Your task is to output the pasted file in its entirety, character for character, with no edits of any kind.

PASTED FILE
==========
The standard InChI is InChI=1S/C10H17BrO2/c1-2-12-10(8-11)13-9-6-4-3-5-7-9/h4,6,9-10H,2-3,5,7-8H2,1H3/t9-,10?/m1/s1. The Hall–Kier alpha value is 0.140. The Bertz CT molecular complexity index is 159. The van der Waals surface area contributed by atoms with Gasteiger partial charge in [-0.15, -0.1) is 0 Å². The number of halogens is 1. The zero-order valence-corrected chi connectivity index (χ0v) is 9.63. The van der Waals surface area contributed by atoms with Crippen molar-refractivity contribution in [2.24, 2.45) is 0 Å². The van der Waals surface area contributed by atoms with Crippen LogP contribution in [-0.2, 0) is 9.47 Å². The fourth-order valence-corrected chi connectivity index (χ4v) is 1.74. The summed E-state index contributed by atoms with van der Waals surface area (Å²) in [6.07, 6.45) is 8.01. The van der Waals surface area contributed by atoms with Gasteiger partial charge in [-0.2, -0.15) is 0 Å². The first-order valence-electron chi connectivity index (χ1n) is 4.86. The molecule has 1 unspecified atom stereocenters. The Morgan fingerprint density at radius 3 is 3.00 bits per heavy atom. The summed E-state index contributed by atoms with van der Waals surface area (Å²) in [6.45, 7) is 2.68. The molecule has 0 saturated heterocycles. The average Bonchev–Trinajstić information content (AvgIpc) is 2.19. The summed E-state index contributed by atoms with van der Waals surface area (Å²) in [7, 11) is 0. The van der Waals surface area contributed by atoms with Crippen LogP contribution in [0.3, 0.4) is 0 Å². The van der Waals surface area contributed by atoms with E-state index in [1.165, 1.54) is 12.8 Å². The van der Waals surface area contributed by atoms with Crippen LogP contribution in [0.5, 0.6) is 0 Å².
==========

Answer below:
The standard InChI is InChI=1S/C10H17BrO2/c1-2-12-10(8-11)13-9-6-4-3-5-7-9/h4,6,9-10H,2-3,5,7-8H2,1H3/t9-,10?/m1/s1. The Hall–Kier alpha value is 0.140. The Bertz CT molecular complexity index is 159. The van der Waals surface area contributed by atoms with Gasteiger partial charge in [-0.15, -0.1) is 0 Å². The number of halogens is 1. The zero-order valence-corrected chi connectivity index (χ0v) is 9.63. The van der Waals surface area contributed by atoms with Crippen molar-refractivity contribution in [2.24, 2.45) is 0 Å². The van der Waals surface area contributed by atoms with Crippen LogP contribution in [-0.2, 0) is 9.47 Å². The fourth-order valence-corrected chi connectivity index (χ4v) is 1.74. The summed E-state index contributed by atoms with van der Waals surface area (Å²) in [6.07, 6.45) is 8.01. The van der Waals surface area contributed by atoms with Gasteiger partial charge in [-0.2, -0.15) is 0 Å². The first-order valence-electron chi connectivity index (χ1n) is 4.86. The molecule has 1 unspecified atom stereocenters. The Morgan fingerprint density at radius 3 is 3.00 bits per heavy atom. The summed E-state index contributed by atoms with van der Waals surface area (Å²) in [6.45, 7) is 2.68. The molecule has 0 saturated heterocycles. The average Bonchev–Trinajstić information content (AvgIpc) is 2.19. The summed E-state index contributed by atoms with van der Waals surface area (Å²) in [7, 11) is 0. The van der Waals surface area contributed by atoms with Crippen LogP contribution in [0.3, 0.4) is 0 Å². The van der Waals surface area contributed by atoms with E-state index in [1.165, 1.54) is 12.8 Å². The van der Waals surface area contributed by atoms with Crippen LogP contribution in [0.5, 0.6) is 0 Å².